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COLUMN: Creative thinking in Chilliwack ALR exclusion application
Creative thinking is the hallmark of the successful.
When it comes to getting farmland out of the Agricultural Land Reserve (ALR), creativity has hit a peak with local developer Peter Kingma’s application for 17.6 hectares on Parr Road.
It helps that he’s got support at city hall because the thumb-shaped piece of prime farmland sticks out like, well, an unwanted thumb in between the urban containment corridor of the city and the newish development of Eagle Landing on the Squiala Indian Reserve.
The city has wanted this piece of land out of the ALR for more than a decade as part of its long-term plans, which include putting a road through to Eagle Landing.
Two years ago, Kingma put together a plan to remove the same piece of property from the ALR in exchange for the inclusion of some not-so-good farmland in Abbotsford and land in Prince George.
The Agricultural Land Commission gave him the thumbs down.
Nothing if not confident and creative, Kingma has now come up with a plan to pay upwards of $6 million to protect the 17 properties in the Carey Point area from the annual Fraser River freshet.
Two years ago I walked along the bank as chunks of soil holding up sprinklers on fence posts for a blueberry field were literally falling into the rushing waters.
So what does prime farmland 10 kilometres away from threatened farmland on the Fraser River have to do with one another? Nothing.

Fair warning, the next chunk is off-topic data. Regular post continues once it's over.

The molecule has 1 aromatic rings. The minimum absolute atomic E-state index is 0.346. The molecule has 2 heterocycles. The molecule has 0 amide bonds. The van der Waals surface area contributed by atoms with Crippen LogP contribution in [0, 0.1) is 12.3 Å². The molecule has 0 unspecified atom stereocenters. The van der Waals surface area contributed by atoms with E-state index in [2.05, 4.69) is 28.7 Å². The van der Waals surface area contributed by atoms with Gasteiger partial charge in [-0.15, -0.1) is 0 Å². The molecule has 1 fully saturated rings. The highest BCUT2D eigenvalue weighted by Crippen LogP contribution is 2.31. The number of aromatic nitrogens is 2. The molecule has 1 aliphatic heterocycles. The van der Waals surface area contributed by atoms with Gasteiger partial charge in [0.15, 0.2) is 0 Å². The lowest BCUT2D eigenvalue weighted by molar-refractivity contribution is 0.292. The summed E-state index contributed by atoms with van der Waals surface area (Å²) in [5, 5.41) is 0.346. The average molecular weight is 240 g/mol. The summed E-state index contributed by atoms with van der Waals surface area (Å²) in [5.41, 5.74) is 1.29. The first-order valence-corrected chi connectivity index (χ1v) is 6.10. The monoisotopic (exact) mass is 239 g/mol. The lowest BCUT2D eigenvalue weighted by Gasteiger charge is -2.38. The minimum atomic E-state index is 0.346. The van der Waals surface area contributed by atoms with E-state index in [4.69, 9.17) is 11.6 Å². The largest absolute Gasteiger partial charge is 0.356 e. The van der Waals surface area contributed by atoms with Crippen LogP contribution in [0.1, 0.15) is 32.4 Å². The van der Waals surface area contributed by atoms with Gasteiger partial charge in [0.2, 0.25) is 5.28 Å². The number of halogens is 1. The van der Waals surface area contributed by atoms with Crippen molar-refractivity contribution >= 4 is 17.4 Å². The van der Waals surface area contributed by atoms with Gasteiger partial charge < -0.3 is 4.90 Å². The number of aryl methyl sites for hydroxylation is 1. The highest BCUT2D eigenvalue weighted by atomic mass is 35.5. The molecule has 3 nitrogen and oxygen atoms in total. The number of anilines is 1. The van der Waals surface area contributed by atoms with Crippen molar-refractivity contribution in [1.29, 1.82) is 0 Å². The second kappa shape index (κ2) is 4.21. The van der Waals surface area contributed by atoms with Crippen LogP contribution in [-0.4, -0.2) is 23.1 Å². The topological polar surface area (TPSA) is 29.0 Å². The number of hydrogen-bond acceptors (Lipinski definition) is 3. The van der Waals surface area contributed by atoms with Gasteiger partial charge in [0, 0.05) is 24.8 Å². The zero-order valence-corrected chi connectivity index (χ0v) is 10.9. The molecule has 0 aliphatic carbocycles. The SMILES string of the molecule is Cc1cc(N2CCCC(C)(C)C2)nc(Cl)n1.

The proposal is to exclude land from the ALR for an industrial park in exchange for money to build a berm that no other level of government was willing to pay for to protect the 156 hectares of land at Carey Point. Of that land, 119 hectares is producing hay, blueberries and other crops. And while it is not as if the next freshet is going to wash the entire 156 hectares away, the threat is real. It is gradual, incremental but that farmland is disappearing.
The landowners at Carey Point have lobbied for protection for years. Others have quietly criticized those landowners for asking for protection when they all bought their land knowing it was outside the city’s dike system. Why should taxpayers foot the bill to protect land they got a good deal on?
But is there an argument to be made that if the land is suddenly so worth saving in a land swap for class 1 and 2 farmland, isn’t it worth saving on the face of it? Maybe the provincial government should work out how valuable this farmland is and pay to build the berm.
One of the criticisms of the ALR is that it is a blunt tool that protects land without taking into consideration individual circumstances. On the other hand, one of the criticisms of what has happened to the ALR is that tiny, piecemeal exclusions here and there erode the land bank and threaten the long-term sustainability of local food production.
If we were to step back and look purely at the big picture, maybe we should have our cake and eat it too? Maybe Carey Point is worth saving and Kingma’s Parr Road property should also stay in the ALR?
There is also something mercenary-like about this whole thing. As a community, a province we can’t afford to protect this farmland, which is apparently worth protecting. But this developer will do it . . . as long as we give him what he wants: an ALR exclusion.
Mr. Kingma is not spending $6 million out of the goodness of his heart. The rewards to be reaped from the industrial possibilities at the Parr Road property must be great. And in lean times, no government willing to shell out $6 million to protect property that was consciously left outside the city’s diking system when it was first constructed.
The ALC will have a very interesting decision to make with this very creative application.
And if they reject Mr. Kingma’s application for a third time, there will be much gnashing of teeth at his office, at city hall and on the farms of Carey Point.